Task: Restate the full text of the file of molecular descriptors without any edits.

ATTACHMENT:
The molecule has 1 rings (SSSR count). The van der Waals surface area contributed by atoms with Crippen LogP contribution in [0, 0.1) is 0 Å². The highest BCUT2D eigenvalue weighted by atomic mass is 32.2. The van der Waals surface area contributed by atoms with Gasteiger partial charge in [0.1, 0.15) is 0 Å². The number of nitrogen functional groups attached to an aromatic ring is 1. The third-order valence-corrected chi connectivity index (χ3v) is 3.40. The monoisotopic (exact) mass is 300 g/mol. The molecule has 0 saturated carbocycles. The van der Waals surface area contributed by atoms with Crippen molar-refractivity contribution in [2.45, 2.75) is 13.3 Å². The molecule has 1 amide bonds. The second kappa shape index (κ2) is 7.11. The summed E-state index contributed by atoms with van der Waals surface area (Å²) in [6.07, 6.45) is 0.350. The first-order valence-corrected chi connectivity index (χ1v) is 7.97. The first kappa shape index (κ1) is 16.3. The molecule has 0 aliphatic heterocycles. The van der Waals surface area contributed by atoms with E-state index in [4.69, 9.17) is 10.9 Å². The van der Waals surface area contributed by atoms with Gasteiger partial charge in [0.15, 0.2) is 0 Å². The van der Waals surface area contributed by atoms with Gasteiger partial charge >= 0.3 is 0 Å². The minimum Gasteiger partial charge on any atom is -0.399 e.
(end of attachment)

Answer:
The molecule has 1 rings (SSSR count). The van der Waals surface area contributed by atoms with Crippen LogP contribution in [0, 0.1) is 0 Å². The highest BCUT2D eigenvalue weighted by atomic mass is 32.2. The van der Waals surface area contributed by atoms with Gasteiger partial charge in [0.1, 0.15) is 0 Å². The number of nitrogen functional groups attached to an aromatic ring is 1. The third-order valence-corrected chi connectivity index (χ3v) is 3.40. The monoisotopic (exact) mass is 300 g/mol. The molecule has 0 saturated carbocycles. The van der Waals surface area contributed by atoms with Crippen molar-refractivity contribution in [2.45, 2.75) is 13.3 Å². The molecule has 1 amide bonds. The second kappa shape index (κ2) is 7.11. The summed E-state index contributed by atoms with van der Waals surface area (Å²) in [6.07, 6.45) is 0.350. The first-order valence-corrected chi connectivity index (χ1v) is 7.97. The first kappa shape index (κ1) is 16.3. The molecule has 0 aliphatic heterocycles. The van der Waals surface area contributed by atoms with E-state index in [4.69, 9.17) is 10.9 Å². The van der Waals surface area contributed by atoms with Gasteiger partial charge in [0.15, 0.2) is 0 Å². The van der Waals surface area contributed by atoms with Gasteiger partial charge >= 0.3 is 0 Å². The minimum Gasteiger partial charge on any atom is -0.399 e.